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On our bookshelf

The Diversity Bonus

Scott E. Page


The astronomical community has long grappled with the problem of diversity and inclusion. Scott Page, a mathematical social scientist, makes a very pragmatic, even clinical, case for diversity, be it in a research institution, a university, or a Silicon Valley corporation. He presents evidence on how 'cognitive diversity' — people perceiving, analysing and solving problems in different ways — can benefit the bottom line of any organization. The book is complemented by an essay by Katherine W. Phillips that, among other topics, discusses the inherently unequal burden on traditionally underrepresented groups to prove the benefits their inclusion brings.

The Formative Years of Relativity

Hanoch Gutfreund & Jürgen Renn


A hundred years after its publication, Einstein’s theory of general relativity continues to be one of the cornerstones of modern physics. In 1921, Einstein delivered a series of lectures in Princeton discussing his theory. Gutfreund and Renn present the historical context, reception and spread of Einstein’s then revolutionary ideas and their epistemic evolution, together with the actual content of his lectures and the original books on relativity. The authors paint a detailed but dynamic recounting of how general relativity became what it is today.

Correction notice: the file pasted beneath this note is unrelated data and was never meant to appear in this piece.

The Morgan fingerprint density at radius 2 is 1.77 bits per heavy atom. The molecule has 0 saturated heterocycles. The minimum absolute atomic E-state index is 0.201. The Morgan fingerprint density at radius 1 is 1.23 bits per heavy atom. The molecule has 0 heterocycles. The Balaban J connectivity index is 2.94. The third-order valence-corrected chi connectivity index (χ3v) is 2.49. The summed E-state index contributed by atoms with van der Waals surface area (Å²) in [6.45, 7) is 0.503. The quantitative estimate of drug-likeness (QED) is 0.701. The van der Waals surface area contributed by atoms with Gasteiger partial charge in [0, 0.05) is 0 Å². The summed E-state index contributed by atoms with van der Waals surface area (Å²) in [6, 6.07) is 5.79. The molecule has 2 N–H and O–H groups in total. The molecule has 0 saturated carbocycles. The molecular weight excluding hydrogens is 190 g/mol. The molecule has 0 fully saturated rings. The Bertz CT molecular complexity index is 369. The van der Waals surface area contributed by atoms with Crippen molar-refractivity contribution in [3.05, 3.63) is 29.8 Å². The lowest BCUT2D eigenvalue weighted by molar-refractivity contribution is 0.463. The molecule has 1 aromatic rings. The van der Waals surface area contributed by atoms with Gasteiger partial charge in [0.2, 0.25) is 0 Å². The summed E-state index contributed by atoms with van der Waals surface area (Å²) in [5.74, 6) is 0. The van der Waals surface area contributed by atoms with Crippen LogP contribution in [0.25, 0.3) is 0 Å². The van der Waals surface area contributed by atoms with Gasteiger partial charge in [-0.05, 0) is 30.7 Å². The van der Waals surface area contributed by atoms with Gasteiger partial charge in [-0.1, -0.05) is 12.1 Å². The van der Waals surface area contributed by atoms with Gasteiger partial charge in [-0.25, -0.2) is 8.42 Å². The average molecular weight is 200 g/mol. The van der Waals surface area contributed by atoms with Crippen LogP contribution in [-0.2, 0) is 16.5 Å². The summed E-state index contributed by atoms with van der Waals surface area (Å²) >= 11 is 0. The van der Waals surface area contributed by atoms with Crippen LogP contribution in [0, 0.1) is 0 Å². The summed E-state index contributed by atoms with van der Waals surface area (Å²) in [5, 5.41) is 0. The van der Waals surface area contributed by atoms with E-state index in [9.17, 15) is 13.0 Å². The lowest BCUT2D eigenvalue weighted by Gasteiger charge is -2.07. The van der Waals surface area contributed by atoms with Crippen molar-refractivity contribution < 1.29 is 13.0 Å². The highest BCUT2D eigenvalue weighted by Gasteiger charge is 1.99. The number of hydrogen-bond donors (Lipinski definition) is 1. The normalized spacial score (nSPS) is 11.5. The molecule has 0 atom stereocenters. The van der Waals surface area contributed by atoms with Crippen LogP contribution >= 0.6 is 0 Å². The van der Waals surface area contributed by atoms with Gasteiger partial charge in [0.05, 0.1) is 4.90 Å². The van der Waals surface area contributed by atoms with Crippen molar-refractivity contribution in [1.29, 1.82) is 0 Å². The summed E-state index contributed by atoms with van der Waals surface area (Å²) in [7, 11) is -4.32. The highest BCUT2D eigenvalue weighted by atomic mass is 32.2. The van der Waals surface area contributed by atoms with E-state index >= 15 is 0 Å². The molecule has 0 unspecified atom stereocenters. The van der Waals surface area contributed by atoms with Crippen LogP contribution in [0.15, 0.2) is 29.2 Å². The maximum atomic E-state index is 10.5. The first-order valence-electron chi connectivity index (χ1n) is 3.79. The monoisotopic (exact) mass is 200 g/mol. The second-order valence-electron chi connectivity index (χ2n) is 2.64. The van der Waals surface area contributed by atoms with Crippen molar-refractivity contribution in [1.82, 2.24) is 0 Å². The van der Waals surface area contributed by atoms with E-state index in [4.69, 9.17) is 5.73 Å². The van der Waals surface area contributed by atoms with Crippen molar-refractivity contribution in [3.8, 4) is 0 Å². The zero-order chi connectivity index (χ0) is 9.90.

Cosmology for the Curious

Delia Perlov & Alex Vilenkin

SPRINGER: 2017. 372 PP. £29.99

It is a challenge to fit all there is to know about the Universe in a few hundred pages, but Perlov and Vilenkin set out to do just that. Starting from the Universe as Newton and Einstein perceived it, the authors then delve into the murkier waters of quantum cosmology, eternal inflation and the multiverse to name but a few of the topics covered. Even the anthropic principle has a chapter devoted to it. Each chapter — most of them are below 20 pages long and pitched at somewhere between high-school and undergraduate level — concludes with a summary and questions that motivate the reader to think through and organize newly acquired knowledge.

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On our bookshelf. Nat Astron 1, 650 (2017).

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